This study had limitations. IMPACT and CPSP captured immunizations received 0–30 days before onset, rather than the current standard of 0–42 days; the case definitions used by IMPACT and CPSP differed from the current Brighton Collaboration case definition and the data were not population based.10 These factors might limit the generalizability of the results. The diagnostic evaluation and microbiologic work-up were not standardized, which could have contributed to misclassification of GBS cases and underestimation of the frequency of concurrent infection. Because the children in this study were admitted to pediatric tertiary care centers, we expect that cases were evaluated by a neurologist, and evaluation of postvaccine and nonvaccine-associated cases was comparable, strengthening the validity of the diagnosis. The study’s strengths included the use of trained nurse monitors to identify and verify cases and review immunization records, and periodic audits using ICD codes, which contributed to high data quality and complete reporting.
This study provides reassuring evidence that postimmunization GBS is rare in children. The high frequency of symptoms of recent infection suggests that a temporal association between vaccination and GBS onset is most likely coincidental rather than causal.
The authors thank the expert assistance of Tiffany Smith (Public Health Agency of Canada), the Monitor Liaison (Heather Samson), Canadian Immunization Monitoring Program Active (IMPACT) nurse monitors, staff of the IMPACT Data Centre (Kim Marty, Shu Yu Fan) and Melanie Laffin (Canadian Paediatric Society and Canadian Paediatric Surveillance Program).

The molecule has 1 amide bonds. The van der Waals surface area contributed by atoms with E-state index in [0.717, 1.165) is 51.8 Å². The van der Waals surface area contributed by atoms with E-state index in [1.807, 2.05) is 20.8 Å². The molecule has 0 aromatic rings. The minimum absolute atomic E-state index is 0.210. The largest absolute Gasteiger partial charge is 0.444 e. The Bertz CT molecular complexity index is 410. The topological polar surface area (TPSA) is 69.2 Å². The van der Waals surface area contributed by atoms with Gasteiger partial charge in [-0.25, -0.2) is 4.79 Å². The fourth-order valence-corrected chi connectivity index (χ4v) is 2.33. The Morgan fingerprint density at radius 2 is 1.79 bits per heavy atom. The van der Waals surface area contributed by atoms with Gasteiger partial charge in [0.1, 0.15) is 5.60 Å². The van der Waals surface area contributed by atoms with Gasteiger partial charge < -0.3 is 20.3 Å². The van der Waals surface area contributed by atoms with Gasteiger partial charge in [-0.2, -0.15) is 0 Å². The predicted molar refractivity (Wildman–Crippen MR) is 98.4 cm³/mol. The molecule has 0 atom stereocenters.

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Investigators and centers participating in this IMPACT project included: R. Morris, MD, and N. Bridger, MD, Janeway Children’s Health and Rehabilitation Centre, St. John’s, NL, Canada; S. Halperin, MD, and K. A. Top, MD, IWK Health Centre, Halifax, NS, Canada; P. Déry, MD, Centre Mère-Enfant de Québec, CHUL, Quebec City, PQ, Canada; E. Mills, MD, and D. Moore, MD, The Montreal Children’s Hospital, Montreal, PQ, Canada; M. Lebel, MD, CHU Ste-Justine, Montreal, PQ, Canada; N. MacDonald, MD, and N. Le Saux, MD, Children’s Hospital of Eastern Ontario, Ottawa, ON, Canada; E. Wang, MD, L. Ford-Jones, MD, and D. Tran, MD, The Hospital for Sick Children, Toronto, ON, Canada; B. Law, MD, and J. Embree, MD, Winnipeg Children’s Hospital, Winnipeg, MB, Canada; B. Tan, MD and Athena McConnell MD, Royal University Hospital, Saskatoon, SK, Canada; T. Jadavji, MD and O. G. Vanderkooi, MD, Alberta Children’s Hospital, Calgary, AB, Canada; W. Vaudry, MD, Stollery Children’s Hospital, Edmonton, AB, Canada; and D. Scheifele, MD, J. Bettinger, PhD, and L. Sauvé, MD, BC Children’s Hospital, Vancouver, BC, Canada.